Specific investigations for lymphoedema are not usually employed as they rarely impact on management. They include lymphoscintography. Radioactive labelled colloids can be injected into the interdigital spaces and should appear within 30 minutes in the regional nodes if the lymphatic vessels are normal. Reduced uptake implies hypoplastic or obliterated lymphatic vessels. In obstructive secondary lymphoedema the radionucleotide uptake in the regional nodes is often normal. It may be slow in the more proximal nodes, indicating an obstruction at that level.

Computed tomography scanning of the regional node area will give an assessment of nodal enlargement if these are obstructive. In primary lymphoedema the number and size of nodes may be diminished.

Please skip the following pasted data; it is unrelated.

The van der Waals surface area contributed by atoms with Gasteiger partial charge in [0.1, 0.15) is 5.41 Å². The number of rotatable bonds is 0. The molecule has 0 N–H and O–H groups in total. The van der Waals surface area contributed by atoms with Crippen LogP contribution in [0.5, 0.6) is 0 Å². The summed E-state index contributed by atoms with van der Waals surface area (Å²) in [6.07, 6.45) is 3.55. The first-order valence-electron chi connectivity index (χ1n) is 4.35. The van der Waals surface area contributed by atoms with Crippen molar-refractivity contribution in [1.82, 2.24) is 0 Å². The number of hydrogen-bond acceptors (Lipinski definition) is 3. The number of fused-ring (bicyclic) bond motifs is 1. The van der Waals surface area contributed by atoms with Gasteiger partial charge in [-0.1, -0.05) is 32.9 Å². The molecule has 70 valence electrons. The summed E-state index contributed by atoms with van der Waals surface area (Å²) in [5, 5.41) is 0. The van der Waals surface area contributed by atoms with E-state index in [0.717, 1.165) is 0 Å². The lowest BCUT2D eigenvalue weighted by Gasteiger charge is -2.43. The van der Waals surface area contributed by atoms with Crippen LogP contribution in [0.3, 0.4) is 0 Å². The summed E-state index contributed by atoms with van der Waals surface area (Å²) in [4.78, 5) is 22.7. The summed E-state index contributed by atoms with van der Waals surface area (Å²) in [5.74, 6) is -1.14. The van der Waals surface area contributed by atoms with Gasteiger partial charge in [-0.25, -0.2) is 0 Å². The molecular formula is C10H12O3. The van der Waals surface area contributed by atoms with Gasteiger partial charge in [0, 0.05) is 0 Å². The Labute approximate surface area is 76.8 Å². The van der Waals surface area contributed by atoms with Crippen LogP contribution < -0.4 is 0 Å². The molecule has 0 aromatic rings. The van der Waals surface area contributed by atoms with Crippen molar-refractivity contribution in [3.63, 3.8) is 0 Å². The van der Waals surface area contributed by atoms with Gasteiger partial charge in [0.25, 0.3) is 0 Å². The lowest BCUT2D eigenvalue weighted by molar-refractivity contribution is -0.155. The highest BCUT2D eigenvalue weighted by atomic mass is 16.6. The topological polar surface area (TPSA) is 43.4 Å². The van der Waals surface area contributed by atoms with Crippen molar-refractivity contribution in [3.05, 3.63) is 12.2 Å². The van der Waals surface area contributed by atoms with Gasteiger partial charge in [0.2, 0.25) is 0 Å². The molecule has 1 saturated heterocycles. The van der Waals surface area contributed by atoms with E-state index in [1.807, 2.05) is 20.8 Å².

Lymphangiography is now seldom used because it may accentuate the obliterative process of primary lymphoedema and give rise to infection or an inflammatory process that may relate to the contrast medium used. It will give information about the type and site of lymphatic obstruction and valvular incompetence in the lymph vessels in particular cases.

Hence the diagnosis of lymphoedema, particularly in primary lymphoedema, tends to be a diagnosis of exclusion.

The extent and severity of lymphoedema should be determined and recorded as baseline information to gauge subsequent treatment. The minimum is precise measurements of limb circumference with reference to defined bony points, for example 2 cmabove the medial malleolus.